Thursday, August 19, 2010

On Missing Gary Shteyngart and Pondering the Future of Books

Circumstances, waning memory, and my eagerness for this reading resulted in our inadvertantly missing the Gary Shteyngart reading at BookCourt on Thursday. We showed up a day early (ouch) and then a prior commitment prevented a return for what was no doubt a funny and highly literate evening at the always delightful BookCourt on Court and Pacific. I read a digital chapter of Shteyngart's new tome, Super Sad True Love Story, and was again enthralled by the humor, speed and sheer literary brio of the book. Ironically, I read the digital sample chapter on the Kobo app on my BlackBerry  on the way to what I thought would be the reading on Wednesday evening.

Gary Shteyngart, author of "Super Sad True Love Story"

I haven't yet purchased the book. We are in the process of reorganizing our home. Books, books, books---ours, our kids, plus library books, newspapers, magazines. There is a constant paperflow and clutter in the house. I began to think - should I go digital with my reading? [NOTE: I purchased and read a hardcover copy of this entertaining and future-gazing book shortly after this posting appeared.]

There was a recent article in the NY Times that discussed the potential impact of digital editions of books on mega booksellers, such as Barnes and Noble. The article noted that, as in the film "You Have Mail" the romantic comedy which had Tom Hanks' "Fox Books" book chain pushing Meg Ryan's "The Little Shop Around the Corner" out of the book business, digital books sold online at lower prices may now be threatening the large book chains with their relatively high mortar and brick overheads, in the same way the big chains previously muscled the little book stores out of business.

The Times article notes, ironically, that the independent book stores that have survived have proven that they can make it (BookCourt is only a couple of blocks away from a large Barnes and Noble also on Court Street).  Like music/CD stores, the big book chains may be fighting a tough battle for survival. The little stores may prove to be the Last Bookstores Standing.

In any case, as I was reading the sample chapter of Super Sad True Love Story, I happened to think that it was ironic that one of the charms of  author readings was the opportunity for booksigning. With the move toward digital by many readers, What now? I mean, the point of the reading is of course seeing the author in person and hearing him or her read aloud and perhaps answer a few questions. But it was also always fun to buy and walk away with a signed copy. It definitely gave the act of reading a certain extra frisson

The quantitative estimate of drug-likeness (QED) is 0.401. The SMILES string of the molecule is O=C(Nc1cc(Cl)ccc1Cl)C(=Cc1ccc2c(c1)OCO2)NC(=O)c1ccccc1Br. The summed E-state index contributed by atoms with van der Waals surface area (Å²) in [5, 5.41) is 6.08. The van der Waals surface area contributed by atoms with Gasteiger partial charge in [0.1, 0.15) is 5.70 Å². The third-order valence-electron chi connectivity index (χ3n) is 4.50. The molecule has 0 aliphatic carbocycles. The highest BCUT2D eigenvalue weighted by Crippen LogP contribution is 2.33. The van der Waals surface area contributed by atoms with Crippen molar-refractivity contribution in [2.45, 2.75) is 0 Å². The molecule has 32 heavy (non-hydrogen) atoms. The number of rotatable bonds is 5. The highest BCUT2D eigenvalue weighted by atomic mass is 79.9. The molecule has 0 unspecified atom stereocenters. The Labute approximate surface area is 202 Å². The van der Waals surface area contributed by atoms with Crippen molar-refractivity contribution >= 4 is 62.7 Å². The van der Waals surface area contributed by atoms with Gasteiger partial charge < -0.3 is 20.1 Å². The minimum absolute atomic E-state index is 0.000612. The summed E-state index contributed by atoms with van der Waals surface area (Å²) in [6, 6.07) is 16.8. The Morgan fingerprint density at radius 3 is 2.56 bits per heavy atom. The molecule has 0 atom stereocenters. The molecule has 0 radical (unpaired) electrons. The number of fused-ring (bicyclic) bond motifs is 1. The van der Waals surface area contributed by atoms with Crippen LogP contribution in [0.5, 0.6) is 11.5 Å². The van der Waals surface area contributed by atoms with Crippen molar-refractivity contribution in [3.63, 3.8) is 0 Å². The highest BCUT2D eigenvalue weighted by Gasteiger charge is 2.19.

Will printed books now go the way of the vinyl LP record? A specialty item, less available and higher priced, perfect for signing and collecting but not necessarily for reading?  Will the remaining bookstores (or Starbucks for that matter), offer downloads at the reading? Will that offer a better "vintage" than an e-book purchased at a differnet time online? Maybe the store will throw in a signed photo of the author.

The late Serbian writer Milorad Pavic (author of Dictionary of the Khazars and many other volumes), believed in novels taking many other forms - dictionaries, acrostics, nonlineqar works, books with 100 possible endings. Prescient, he also was interested in the novel as computer file or program.

Although it is a great to hold and read a book -- that connection between the internal (reading) and the external (the book as commodity), in some ways, it would be easier without the physical burden of years and years of accumulated books --  In conversation, one of our daughters (15) acknowledged preferring bound books. Buit part of the joy of books is gonig to a shelf, having something pique your interest again, and picking up the book to delve in and enjoy the experience again.  In my opinion, browsing books on a shelf  is completely different than browsing CDs on a shelf or music files on your Ipod. I enjoy reading stuff online, but just as often, I will print an article out to read later.

I tend to think that people appreciate that you are paying  for the author's talent (and occasionally, genius) and the bound book is only the medium for the author's mesage. But there is still something special and wonderful about that antique commodity, the printed book.  If it is black and white and read all over -- I am on it. I for one hope the printed book never goes away. Completely.

Sample excerpt at Barnes a nd Noble website here. (Ironically, the first edition of the book avaialble at the B & N website is the e-version. The printed copy says "also available as an e-book.)

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Current Reading

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